What to buy after the stockmarket swoon?

After the falls in the stockmarkets, it’s time to look for stable, low-debt stocks at reasonable prices, says Merryn Somerset Webb. That is more easily said than done, however.

Wondering what caused the stock-market swoon earlier this week? The clues are on almost every page of the newspapers and have been for months. In the UK, the minimum wage and auto-enrolment pension contributions made by employers go up in April. And a review of employment practices may award holiday and sickness pay to millions of workers in the gig economy.

In Japan, Prime Minister Shinzo Abe is demanding that employers offer 3% pay rises across the board. In Germany IG Metall, the country's most powerful union, has just won a 4.3% wage rise for 900,000 members and the right for all to demand a 28-hour working week (no, you aren't alone in wishing you were a metal worker in Baden-Wrttemberg). In the US, millions of employees are getting one-off bonuses, staff benefits are on the up (staff at Walmart are to get maternity leave for the first time) and in January average wages rose 2.9% on the year (a number so unexpected that mainstream economists insist it is suspect).

In short, there is a very good chance that the long period of very low inflation across the globe is fast coming to an end. This more or less confirms for us that we are on the edge of the biggest shift that most of us will see in our investing careers. For the last 30-odd years, interest rates have been falling. For the last nine, thanks to the great deflation scare and the scorched-earth monetary policies our central bankers deployed in reaction to it, they have been falling very fast indeed. Wage inflation (if it keeps going) means they will now rise possibly faster than the market expected.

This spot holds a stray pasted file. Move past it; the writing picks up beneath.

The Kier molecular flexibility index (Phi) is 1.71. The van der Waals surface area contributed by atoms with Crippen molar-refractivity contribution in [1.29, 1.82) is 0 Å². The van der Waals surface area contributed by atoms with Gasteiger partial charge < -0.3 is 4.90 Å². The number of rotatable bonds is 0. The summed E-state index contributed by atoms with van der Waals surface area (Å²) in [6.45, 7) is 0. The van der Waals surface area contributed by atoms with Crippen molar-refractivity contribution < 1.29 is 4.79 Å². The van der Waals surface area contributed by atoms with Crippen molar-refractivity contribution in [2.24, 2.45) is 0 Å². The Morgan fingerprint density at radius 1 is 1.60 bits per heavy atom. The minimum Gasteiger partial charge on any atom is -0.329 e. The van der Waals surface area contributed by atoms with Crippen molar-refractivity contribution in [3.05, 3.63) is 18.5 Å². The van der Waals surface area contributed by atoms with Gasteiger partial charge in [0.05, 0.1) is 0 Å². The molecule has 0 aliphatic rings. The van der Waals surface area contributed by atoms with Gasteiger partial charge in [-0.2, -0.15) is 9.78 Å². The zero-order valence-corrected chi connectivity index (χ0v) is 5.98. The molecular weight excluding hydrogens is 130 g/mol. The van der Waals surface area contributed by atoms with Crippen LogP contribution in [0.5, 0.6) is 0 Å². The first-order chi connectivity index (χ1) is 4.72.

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Normalising wage growth and bond yields are good news: they tell us that there is a chance that for the first time since the great financial crisis the global economy is managing self-sustaining growth. We have felt for ages that central banks should give up on their extreme monetary policy now, if they want to stick to their inflation targets, they won't have a choice. Hooray. What all this does mean, however, is that you need to be more careful than ever about how and where you invest markets (being made up of the emotions and prejudices of their millions of participants) hate change.

So there will be no end of mini-panics of the type we saw on Monday. The most vulnerable investments will be those that have benefited the most from very low rates (property, companies with large amounts of debt) and those that have been driven to what the ex-chair of the Federal Reserve Janet Yellen calls "elevated" prices by cheap money.

It's time to look for stable, low-debt stocks at reasonable prices. That is more easily said than done, but we will, as usual, be on the look out. Most people won't think that Chinese internet stocks fall into this category but reserve judgement until you have read Rupert Foster's take in this week's cover story. You may end up a convert.

Merryn Somerset Webb

Merryn Somerset Webb started her career in Tokyo at public broadcaster NHK before becoming a Japanese equity broker at what was then Warburgs. She went on to work at SBC and UBS without moving from her desk in Kamiyacho (it was the age of mergers).

After five years in Japan she returned to work in the UK at Paribas. This soon became BNP Paribas. Again, no desk move was required. On leaving the City, Merryn helped The Week magazine with its City pages before becoming the launch editor of MoneyWeek in 2000 and taking on columns first in the Sunday Times and then in 2009 in the Financial Times

Twenty years on, MoneyWeek is the best-selling financial magazine in the UK. Merryn was its Editor in Chief until 2022. She is now a senior columnist at Bloomberg and host of the Merryn Talks Money podcast -  but still writes for Moneyweek monthly. 

Merryn is also is a non executive director of two investment trusts – BlackRock Throgmorton, and the Murray Income Investment Trust.